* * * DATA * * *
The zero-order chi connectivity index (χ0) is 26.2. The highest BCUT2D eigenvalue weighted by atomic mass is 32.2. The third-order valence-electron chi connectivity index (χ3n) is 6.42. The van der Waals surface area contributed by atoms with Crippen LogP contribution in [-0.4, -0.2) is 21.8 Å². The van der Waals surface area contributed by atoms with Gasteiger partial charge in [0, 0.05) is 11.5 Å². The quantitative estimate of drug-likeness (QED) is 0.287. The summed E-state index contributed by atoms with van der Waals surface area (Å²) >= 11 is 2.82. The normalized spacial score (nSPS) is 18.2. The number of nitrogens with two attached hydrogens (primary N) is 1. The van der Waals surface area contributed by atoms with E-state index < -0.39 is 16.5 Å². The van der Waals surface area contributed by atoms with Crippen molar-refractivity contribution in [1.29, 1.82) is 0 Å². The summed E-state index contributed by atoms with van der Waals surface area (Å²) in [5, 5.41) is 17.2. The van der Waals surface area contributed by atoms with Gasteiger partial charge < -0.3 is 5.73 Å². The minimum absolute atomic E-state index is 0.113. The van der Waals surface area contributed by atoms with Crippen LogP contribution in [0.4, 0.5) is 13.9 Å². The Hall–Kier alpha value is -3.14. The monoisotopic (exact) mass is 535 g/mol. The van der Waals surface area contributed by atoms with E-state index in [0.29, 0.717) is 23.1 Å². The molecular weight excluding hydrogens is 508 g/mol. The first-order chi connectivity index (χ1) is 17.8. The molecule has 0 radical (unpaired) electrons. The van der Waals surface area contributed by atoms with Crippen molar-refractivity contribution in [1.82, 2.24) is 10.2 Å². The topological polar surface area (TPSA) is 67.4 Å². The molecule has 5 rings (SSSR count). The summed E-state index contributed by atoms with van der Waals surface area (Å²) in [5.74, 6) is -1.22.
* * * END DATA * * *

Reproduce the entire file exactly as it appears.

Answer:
The zero-order chi connectivity index (χ0) is 26.2. The highest BCUT2D eigenvalue weighted by atomic mass is 32.2. The third-order valence-electron chi connectivity index (χ3n) is 6.42. The van der Waals surface area contributed by atoms with Crippen LogP contribution in [-0.4, -0.2) is 21.8 Å². The van der Waals surface area contributed by atoms with Gasteiger partial charge in [0, 0.05) is 11.5 Å². The quantitative estimate of drug-likeness (QED) is 0.287. The summed E-state index contributed by atoms with van der Waals surface area (Å²) >= 11 is 2.82. The normalized spacial score (nSPS) is 18.2. The number of nitrogens with two attached hydrogens (primary N) is 1. The van der Waals surface area contributed by atoms with E-state index < -0.39 is 16.5 Å². The van der Waals surface area contributed by atoms with Crippen molar-refractivity contribution in [1.29, 1.82) is 0 Å². The summed E-state index contributed by atoms with van der Waals surface area (Å²) in [5, 5.41) is 17.2. The van der Waals surface area contributed by atoms with Gasteiger partial charge < -0.3 is 5.73 Å². The minimum absolute atomic E-state index is 0.113. The van der Waals surface area contributed by atoms with Crippen LogP contribution in [0.4, 0.5) is 13.9 Å². The Hall–Kier alpha value is -3.14. The monoisotopic (exact) mass is 535 g/mol. The van der Waals surface area contributed by atoms with E-state index in [0.29, 0.717) is 23.1 Å². The molecular weight excluding hydrogens is 508 g/mol. The first-order chi connectivity index (χ1) is 17.8. The molecule has 0 radical (unpaired) electrons. The van der Waals surface area contributed by atoms with Crippen molar-refractivity contribution in [1.82, 2.24) is 10.2 Å². The topological polar surface area (TPSA) is 67.4 Å². The molecule has 5 rings (SSSR count). The summed E-state index contributed by atoms with van der Waals surface area (Å²) in [5.74, 6) is -1.22.